Last week in the planning for mass food production, so that we could eat insanely to show how thankful we are for life, I learned that two of my sisters-in-law had been asked to bring dishes to toss into the bacchanalia. When I heard that they were asked, I wondered why I had not been. The answer, I’m sure, was the assumption that women cook. Cooking is what women do, yes? Along with the assumption that men don’t. (I made collards anyway.)
Of course I don’t expect my elderly relatives to be up on the barricades waving flags of social change. But someone needs to be up there. Gender roles are social prisons. When we say to a person, “Here is what you are supposed to do” based on that person’s genitalia, there is something so existentially fucked up in such a notion that it cannot be fixed. Such an idea can only be destroyed.
All of our ideas, be they noble or reprehensible, come through in our language even when we don’t realize we’re expressing them. Openly sexist language—the kind no one with a brain uses anymore—is usually easy to recognize, except by the kind of men who go to Hooters and vote for certain Republican candidates. More subtle, and harder to recognize, are those ways of using English that simply assume men own the world. Even so, people have been addressing this kind of language for several decades now, with words like “policeman” and “chairman”, or the use of “he” to refer to any unknown person (the doctor tells his nurse).
The idea that our role in the world is determined at birth is a straightjacket of stupidity and obsession with the physical world. I’m not saying we’re smart about it. We’re not. Clearly we are obsessed with the physical world, even if we don’t belong to a fundamentalist religion. The idea that we are spiritual creatures beyond our body is an afterthought, if it’s a thought at all.
Maybe a time will come when we deal with other human beings on the basis of their minds and spirits, instead of always seeing a person as a physical object. Even if we do reach this point, language can bury old ways of thinking—and importantly, it can affect thinking. Take a modern word that’s used only in fairly academic writing, the word “seminal”. It means something new that is so important, it causes other things to follow, as in the sentence “Johnson’s seminal work led to the field of kinetic studies”. There is logic with this word in the idea of producing something new, as it comes from the Latin for “seed”, but notice that it is also related to the word “semen” (also logically inferring “seeds”). What we see here is that novelty and creation are described with an implied reference to maleness. And yet it is women who give birth. Why aren’t new ideas described with a reference to the womb? “Martin’s wombic work has greatly influenced social policy.”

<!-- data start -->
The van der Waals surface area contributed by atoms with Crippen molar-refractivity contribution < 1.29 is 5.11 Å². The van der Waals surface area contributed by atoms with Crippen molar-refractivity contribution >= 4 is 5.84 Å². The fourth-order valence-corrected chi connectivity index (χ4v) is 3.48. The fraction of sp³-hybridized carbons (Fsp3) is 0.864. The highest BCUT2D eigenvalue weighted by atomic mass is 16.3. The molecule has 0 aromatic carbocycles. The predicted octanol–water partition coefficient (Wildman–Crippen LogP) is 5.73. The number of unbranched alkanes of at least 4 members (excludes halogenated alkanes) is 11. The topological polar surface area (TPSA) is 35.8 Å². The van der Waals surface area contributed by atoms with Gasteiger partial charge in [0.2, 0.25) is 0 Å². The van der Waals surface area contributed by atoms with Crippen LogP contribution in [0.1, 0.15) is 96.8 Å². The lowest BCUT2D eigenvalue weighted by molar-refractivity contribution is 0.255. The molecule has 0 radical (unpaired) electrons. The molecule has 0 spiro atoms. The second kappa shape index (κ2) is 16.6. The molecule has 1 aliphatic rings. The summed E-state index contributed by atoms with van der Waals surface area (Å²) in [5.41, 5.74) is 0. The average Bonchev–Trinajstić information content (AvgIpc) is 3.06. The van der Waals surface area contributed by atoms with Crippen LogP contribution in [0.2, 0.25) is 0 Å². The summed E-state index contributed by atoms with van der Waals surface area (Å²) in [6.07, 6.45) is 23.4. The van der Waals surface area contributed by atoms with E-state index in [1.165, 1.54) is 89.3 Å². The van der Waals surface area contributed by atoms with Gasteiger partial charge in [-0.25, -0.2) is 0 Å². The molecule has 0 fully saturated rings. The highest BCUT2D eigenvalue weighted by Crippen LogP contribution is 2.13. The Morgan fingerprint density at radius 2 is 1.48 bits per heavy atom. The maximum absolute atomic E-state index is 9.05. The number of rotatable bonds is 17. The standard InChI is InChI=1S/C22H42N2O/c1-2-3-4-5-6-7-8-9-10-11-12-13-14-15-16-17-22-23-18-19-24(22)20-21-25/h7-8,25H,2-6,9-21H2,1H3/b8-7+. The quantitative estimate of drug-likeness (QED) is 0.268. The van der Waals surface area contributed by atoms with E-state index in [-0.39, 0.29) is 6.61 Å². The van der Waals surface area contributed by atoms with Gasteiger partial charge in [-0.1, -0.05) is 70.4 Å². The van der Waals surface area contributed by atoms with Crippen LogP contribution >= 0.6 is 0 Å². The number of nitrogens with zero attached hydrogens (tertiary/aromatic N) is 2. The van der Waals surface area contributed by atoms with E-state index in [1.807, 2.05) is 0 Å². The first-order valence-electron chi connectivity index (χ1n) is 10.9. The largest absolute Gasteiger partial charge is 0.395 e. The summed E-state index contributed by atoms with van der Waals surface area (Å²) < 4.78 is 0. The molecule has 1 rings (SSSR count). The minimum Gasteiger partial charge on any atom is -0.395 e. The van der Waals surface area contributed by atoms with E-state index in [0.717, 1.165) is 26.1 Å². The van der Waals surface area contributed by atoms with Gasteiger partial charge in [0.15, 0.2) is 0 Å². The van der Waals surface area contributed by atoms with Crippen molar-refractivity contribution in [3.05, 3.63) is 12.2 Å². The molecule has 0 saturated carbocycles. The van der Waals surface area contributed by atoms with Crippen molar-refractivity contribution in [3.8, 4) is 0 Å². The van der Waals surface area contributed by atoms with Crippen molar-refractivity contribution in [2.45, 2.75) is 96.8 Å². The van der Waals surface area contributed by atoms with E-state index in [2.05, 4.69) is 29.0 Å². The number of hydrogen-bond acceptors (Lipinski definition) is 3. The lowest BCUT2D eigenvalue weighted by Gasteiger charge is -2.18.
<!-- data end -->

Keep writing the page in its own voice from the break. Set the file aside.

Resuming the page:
Some older examples of etymology may be even more interesting. Generally it’s a good thing to display virtue. According to the Merriam-Webster dictionary, virtue is “morally good behavior or character.” We could notice several things in that definition, but start with “morally”. The implication there is that virtue begins on an ethical level, going on to involve both behavior and the state of a person’s character. That’s a lot. Where does all this noble goodness come from? The word “virtue” comes from the Latin word “vir” meaning man (compare “virile”). To have virtue is to act like a man.
Maybe this kind of thing makes you crazy. Maybe you’re feeling hysterical by now. We all know what “hysterical” is, a wild display of uncontrolled emotions. Where does that one come from? In ancient Greek the word ὑστέρα (hystera) meant uterus. It was the uterus that was thought to cause uncontrolled bursts of emotion, and thus—you see the logic here? beautiful, huh?—only women could be hysterical.
We might not be surprised that primitive societies, gaping up in fear at the sky, shaping their deities out of clay and stone, would imagine that male and female are irrevocably different creatures. They were primitive people, after all. But we’re modern. We’ve come so far. We invented sports bars so men would have a place to drink beer and scream at glass boxes. The women, as you know, are home cooking. One group is hysterical, the other is virtuous.